So you can see here on the screen all the hotspots on a circuit breaker showing the overload of that system. The other ones are government subsidy. o there are a lot of subsidies that people cannot leverage from the government, but it's too expensive for the average person. And one of the key things here is the installation challenges. o from our experience in doing deployments in the field, if we try to attack to address the equity issue, we go to the … communities or even median income communities. But one of the things that we found is actually in order to install hose devices, we need to go and get permits and also inspection from the building office.

And so if your system, if your home electrical system is not properly wel wired and have all the permits, you face a l ot of barriers and so on this picture here we show a common mistake that we see in multiple residential panels nd it doesn't matter if you're a low income, median income, high income, you see this all over the place. So double tapping breakers. So in order to install a battery system, for example, you need to do an inspection, once the inspector comes and says, “okay, you have to fix this before I can issue the inspection.”

So there's a lot of challenges on the installation part of it. Emission goals. There is no clear definition of what net-zero means and how to use emission values. And one of the key problems here is being able to cherry pick whatever works best for your case.

And so there's a great article that was issued at Stanford GSB, which is called “Are Big Companies’ Net-Zero Pledges a Well-intentioned Shell Game.” And so this is a very interesting article. nd here in this graph I'm showing on the left hand side the average emissions profile from the gri his is California data and then the marginal emissions profile. So which one you would use depending on whether I'm charging my vehicle in the morning or charging in the evening.

So if I’m charging in the middle of the day, for example, I can look at the average emissions and say, Okay, I'm good. Net carbon zero. The grid is very clean. But then if I, if I actually ut then if I actually look at the marginal emissions, \I might actually be on the opposite. o we need to have a clear definition and standards on how to use each of those metrics.

And so the other piece, advancements in cloud computing and so on, communications, but what are the key challenges in actually implementing that in practice. o we see a lot of challenge with latency of communication performance accuracy, reliability, and integration. So here's just one example So the orange curve is showing the signal that we sent to one of our units that we have in the lab and the blue one is actually showing the response. So we can see there is a lot of delay on the response. We are not tracking the signal very well. And so there are multiple challenges on the system, on the operation of this system in real world conditions.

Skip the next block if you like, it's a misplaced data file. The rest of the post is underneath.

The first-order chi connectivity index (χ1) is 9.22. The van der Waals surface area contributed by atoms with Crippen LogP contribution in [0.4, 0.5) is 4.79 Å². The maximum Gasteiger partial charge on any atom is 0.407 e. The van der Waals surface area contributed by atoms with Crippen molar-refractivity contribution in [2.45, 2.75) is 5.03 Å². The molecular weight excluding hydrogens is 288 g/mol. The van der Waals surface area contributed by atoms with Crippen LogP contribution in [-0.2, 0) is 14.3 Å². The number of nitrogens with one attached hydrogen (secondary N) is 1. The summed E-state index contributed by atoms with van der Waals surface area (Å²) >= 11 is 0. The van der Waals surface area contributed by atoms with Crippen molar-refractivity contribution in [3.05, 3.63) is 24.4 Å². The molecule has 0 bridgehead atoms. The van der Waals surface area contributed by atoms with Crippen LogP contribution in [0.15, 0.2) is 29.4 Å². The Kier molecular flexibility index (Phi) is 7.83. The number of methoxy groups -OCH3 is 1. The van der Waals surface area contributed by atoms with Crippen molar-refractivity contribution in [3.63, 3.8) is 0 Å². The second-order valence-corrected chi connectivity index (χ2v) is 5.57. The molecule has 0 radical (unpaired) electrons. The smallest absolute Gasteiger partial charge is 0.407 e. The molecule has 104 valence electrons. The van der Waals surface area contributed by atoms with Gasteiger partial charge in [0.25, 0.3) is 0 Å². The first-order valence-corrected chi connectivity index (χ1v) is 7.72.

So that's another challenge. But all of this is very important for us to address. And so one of the reasons why we built this lab, that I'm here today at SLAC, so I have a picture of the lab, but also I'm here and I can show. So we have a sun battery system here. We also have the same system that Dick has in his homes from Tesla Powerwall. We have two solar systems with different technologies.

One, uses the string array, the other one uses micro inverters. And again, I can dive into the technical details on the Q&A about each of these. We also have multiple outlets and we have two charging stations outside of the lab. And this is just like a single line diagram of how this system, how the electrical system is broken down here at the lab So two experimental homes, different hardware, similar huggers, but from different manufacturers. So that we are looking into being hydrogen agnostic.

Right. So I don't care if it does appear always to have a sun any five senses, whatever. If there's a way for us to integrate and develop algorithms to help you achieve the net carbon zero or reduce your cost of electricity and so on, that's the focus of our research here. We also a have Sister lab that we follow at Stanford and so we have similar set up.

But at Stanford, one thing that we have is a grid emulator. So this big box here, we can actually play with the information that we get from the grid. So instead of being like split phase 122, 40 volt, 60 hertz frequency, I can actually add some sags and swells to the voltage and current, voltage and frequency and see how the system would respond to those sags and swells.

And so we also built a user interface and a platform that we can collect data. We can also test algorithms and see in real time what's happened. So is the SGMP platform that we have running in our lab here at SLAC.

And so we can see that we're monitoring how much solar we are generating, how much load we're consuming, battery when it's charging and discharging the EV load. So the EV is purple the blue curve here is how much you're consuming from the grid and the bars here are solar, the blue ones and the yellow ones are battery charged. And so we're able to monitor this in real time.